January 23, 1996
Web posted at: 6:20 p.m. EST
From Correspondent Christine Negroni
NEW YORK (CNN) -- If a doctor could tell you whether you might be at high risk for a particular cancer, would you want to know?
Advances in genetic screening make such predictions possible. But the revelations can be painful.
Case in point: Andrea, a healthy, 30-year-old who worries about her health. A medical family tree showing a history of breast cancer among her relatives prompted Andrea to seek advice from Yale University's cancer genetics program.
"I don't care if I have 10 or 20 years, I want to know about it," Andrea said.
But the dilemma for Andrea and for others in similar situations is that while high-tech examinations of genes may tell them they're likely to develop cancer, doctors often have little to offer in terms of prevention or treatment.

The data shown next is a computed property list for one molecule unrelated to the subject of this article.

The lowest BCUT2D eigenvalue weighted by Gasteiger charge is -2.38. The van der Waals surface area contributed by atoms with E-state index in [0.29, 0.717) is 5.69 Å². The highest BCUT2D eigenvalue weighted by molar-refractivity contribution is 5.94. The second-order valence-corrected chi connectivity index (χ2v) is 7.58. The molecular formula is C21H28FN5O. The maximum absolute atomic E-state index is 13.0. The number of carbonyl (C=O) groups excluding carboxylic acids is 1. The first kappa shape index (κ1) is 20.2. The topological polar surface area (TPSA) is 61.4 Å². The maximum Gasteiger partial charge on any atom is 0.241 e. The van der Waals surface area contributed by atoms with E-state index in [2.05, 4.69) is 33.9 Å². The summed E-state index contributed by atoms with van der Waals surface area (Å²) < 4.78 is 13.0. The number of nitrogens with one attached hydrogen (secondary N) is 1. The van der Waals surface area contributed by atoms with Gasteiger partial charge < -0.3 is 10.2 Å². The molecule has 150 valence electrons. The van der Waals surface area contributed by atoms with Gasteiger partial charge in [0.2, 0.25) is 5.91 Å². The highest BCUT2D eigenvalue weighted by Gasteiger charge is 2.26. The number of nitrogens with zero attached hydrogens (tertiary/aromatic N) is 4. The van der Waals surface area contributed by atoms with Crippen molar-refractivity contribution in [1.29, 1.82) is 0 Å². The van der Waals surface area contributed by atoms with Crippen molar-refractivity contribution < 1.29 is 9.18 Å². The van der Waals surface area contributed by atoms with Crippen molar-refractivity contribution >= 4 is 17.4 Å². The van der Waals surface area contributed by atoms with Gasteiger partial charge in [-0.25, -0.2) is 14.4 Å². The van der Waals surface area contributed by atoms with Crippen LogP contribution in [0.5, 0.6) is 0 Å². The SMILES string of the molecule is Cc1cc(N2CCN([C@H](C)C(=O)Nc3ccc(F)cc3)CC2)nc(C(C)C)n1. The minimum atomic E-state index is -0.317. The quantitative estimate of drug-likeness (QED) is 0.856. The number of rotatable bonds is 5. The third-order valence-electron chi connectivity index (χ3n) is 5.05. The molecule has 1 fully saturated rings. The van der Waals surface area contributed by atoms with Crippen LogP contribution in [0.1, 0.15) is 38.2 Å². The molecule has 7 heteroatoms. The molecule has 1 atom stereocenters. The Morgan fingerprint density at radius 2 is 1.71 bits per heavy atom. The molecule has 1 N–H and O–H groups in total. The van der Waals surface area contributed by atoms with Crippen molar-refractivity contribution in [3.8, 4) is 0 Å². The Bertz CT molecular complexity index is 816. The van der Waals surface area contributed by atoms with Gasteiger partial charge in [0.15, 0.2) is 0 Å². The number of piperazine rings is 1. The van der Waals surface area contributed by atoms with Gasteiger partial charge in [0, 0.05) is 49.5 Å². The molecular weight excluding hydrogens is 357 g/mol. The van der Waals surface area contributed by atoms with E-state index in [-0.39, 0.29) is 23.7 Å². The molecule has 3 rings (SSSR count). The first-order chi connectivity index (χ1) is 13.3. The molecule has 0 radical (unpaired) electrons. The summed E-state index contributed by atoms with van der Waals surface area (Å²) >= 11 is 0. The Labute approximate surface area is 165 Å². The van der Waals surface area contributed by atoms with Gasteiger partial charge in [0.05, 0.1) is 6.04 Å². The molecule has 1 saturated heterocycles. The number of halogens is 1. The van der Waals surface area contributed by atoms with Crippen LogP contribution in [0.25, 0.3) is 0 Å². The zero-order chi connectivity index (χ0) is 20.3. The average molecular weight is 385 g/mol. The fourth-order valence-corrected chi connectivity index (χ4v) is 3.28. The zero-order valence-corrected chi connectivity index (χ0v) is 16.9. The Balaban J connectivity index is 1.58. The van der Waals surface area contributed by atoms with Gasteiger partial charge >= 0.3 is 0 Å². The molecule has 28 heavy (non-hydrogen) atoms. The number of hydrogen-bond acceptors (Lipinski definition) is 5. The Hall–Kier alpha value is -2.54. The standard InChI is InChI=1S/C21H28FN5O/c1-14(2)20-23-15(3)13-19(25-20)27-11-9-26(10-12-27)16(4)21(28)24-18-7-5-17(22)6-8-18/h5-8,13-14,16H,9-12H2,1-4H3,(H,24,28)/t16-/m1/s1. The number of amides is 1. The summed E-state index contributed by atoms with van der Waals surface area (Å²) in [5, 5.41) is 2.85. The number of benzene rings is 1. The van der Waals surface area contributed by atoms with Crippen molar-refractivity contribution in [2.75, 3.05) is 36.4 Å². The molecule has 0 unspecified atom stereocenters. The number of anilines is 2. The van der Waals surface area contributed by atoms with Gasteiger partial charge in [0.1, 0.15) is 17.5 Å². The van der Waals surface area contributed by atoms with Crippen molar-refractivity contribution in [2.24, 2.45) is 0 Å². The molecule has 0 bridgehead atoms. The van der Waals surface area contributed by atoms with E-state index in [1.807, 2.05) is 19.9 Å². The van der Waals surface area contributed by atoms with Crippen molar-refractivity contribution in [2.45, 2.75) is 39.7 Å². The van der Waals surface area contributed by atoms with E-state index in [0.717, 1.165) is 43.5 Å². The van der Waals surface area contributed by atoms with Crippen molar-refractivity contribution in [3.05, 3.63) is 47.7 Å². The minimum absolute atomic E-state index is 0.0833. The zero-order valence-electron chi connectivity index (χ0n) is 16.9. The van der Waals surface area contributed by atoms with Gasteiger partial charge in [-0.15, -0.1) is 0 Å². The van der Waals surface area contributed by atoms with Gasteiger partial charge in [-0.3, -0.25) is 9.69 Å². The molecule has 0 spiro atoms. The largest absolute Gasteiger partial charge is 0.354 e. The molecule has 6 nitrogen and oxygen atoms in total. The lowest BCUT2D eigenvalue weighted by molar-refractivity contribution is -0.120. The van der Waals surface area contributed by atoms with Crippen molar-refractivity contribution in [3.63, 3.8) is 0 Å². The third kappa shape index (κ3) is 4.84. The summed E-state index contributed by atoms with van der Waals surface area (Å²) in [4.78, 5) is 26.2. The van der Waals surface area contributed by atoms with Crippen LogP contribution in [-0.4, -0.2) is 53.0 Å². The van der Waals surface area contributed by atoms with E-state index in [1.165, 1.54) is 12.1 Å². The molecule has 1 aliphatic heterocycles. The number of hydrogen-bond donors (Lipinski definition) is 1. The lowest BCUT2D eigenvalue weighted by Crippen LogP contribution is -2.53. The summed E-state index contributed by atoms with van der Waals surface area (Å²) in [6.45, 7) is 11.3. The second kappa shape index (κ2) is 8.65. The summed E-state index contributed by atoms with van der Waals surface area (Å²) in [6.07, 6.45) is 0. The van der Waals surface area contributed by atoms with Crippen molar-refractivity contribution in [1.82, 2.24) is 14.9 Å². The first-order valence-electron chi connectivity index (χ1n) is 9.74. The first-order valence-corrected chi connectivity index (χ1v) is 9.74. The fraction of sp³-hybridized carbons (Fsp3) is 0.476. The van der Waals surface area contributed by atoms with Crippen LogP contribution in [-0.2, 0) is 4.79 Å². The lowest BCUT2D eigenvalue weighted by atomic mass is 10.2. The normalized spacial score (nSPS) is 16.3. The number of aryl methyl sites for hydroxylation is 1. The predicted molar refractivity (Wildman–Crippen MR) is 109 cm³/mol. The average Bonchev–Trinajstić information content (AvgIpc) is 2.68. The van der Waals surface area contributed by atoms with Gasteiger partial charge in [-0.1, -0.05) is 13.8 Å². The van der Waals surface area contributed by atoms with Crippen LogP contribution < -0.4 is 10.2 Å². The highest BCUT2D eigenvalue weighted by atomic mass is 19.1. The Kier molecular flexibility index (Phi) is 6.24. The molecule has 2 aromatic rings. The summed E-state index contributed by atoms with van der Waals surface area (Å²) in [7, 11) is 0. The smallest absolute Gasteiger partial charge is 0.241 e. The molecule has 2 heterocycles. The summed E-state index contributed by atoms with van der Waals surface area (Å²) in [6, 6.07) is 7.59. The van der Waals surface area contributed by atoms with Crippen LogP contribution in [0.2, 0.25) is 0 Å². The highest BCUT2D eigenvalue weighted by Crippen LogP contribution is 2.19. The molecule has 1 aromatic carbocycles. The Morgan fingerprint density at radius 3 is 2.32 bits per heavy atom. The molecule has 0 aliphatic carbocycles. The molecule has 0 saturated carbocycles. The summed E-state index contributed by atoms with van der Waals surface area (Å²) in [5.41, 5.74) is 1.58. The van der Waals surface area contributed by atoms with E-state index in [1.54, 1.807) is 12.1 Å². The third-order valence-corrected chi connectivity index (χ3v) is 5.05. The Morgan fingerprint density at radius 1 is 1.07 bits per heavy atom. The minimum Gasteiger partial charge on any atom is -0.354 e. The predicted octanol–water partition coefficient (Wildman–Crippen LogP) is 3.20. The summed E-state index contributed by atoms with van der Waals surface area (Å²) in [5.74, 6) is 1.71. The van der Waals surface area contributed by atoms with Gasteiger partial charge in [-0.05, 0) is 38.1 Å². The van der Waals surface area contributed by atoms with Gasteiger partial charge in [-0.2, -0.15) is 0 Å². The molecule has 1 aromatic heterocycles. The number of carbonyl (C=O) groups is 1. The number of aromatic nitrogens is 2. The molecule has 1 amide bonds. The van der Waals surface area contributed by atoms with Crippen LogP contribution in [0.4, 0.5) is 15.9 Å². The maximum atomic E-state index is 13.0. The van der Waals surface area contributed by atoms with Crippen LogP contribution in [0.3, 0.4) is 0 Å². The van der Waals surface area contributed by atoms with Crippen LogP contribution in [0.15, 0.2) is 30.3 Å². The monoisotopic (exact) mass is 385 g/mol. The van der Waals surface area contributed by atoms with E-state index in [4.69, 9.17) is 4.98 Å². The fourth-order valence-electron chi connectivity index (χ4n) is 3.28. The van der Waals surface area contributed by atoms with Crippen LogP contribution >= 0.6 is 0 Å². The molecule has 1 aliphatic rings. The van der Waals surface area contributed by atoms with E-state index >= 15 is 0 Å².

The information patients receive from their DNA could be shattering, which is why genetic screening for hereditary cancers at Yale University always includes conversations with a professional genetic counselor.
"We want to make sure that we do this carefully and cautiously for the patient and for their entire family," said Ellen Matloff, a genetic counselor at Yale University.
Geneticists worry that it won't be too long before the thousand or so counselors now trained for genetic cancer screenings won't be nearly enough to accommodate public demand for a look into the future via their own DNA.
A flood of genetic discoveries makes what can be learned from such tests applicable to more people and more diseases, which is why over the past five years job openings for genetic counselors have tripled.
But some professionals have reservations. "I don't know how I feel about labeling someone as cancer prone. Especially if we don't even know for sure right now what they're lifetime risk is," said Dr. Allen Bale of Yale University.
While the counseling Andrea received was designed to supplement genetic testing, she has decided that counseling is as far as she's going to go. For now at least, she has opted to wait before submitting her genes to closer scrutiny.
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